In current research, we look at the 1989 teacher strike that forced Swedish secondary schools to close for five weeks (Liss and Engzell, 2023).

The comprehensive administrative registers that exist in Sweden allow us to follow the pupils who were affected by the strikes three decades down the line. People from this cohort are now in their 40s, which means that we can track their earnings up to the peaks of their careers.

The strike only happened in 44 of Sweden’s then 284 municipalities. The other 240 municipalities therefore provide a comparison case of what would have happened in the absence of industrial action.

The outcomes measured are pupils’ grade point average (GPA) at the end of upper secondary school – like A-levels in the UK and the main qualification for entrance to higher education – and earnings between the ages of 30 and 40.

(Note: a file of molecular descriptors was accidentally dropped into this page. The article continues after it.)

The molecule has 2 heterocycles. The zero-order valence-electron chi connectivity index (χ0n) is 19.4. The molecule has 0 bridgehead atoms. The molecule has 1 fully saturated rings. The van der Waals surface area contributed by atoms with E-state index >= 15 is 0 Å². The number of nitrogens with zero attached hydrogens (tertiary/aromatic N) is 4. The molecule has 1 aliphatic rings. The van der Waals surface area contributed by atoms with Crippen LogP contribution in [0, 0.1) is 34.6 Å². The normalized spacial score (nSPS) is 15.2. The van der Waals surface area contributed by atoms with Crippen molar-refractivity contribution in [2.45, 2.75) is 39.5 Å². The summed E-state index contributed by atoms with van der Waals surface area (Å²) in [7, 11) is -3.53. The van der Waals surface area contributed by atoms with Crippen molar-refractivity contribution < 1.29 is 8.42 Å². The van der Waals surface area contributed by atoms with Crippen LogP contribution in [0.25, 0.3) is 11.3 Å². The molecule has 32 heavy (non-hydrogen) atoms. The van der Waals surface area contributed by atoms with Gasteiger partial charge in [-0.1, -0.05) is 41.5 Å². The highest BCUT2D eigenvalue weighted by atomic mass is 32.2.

The findings indicate that pupils who were subject to the strike immediately saw a drop in school performance of two percentile points. This means that someone who would have scored higher than 50% of their peers only achieved a mark that was better than 48% that year.

This may not sound like much, but in fact, this drop corresponds to how much pupils would have been expected to learn under normal circumstances during the five weeks that schools were closed.

The effects did not stop with the pupils who graduated that year. Their peers who were in lower grades and graduated several years later also saw their GPA drop by a similar amount. This suggests that it is much harder to make up for lost learning than it is to prevent it in the first place, echoing experiences from Covid-19.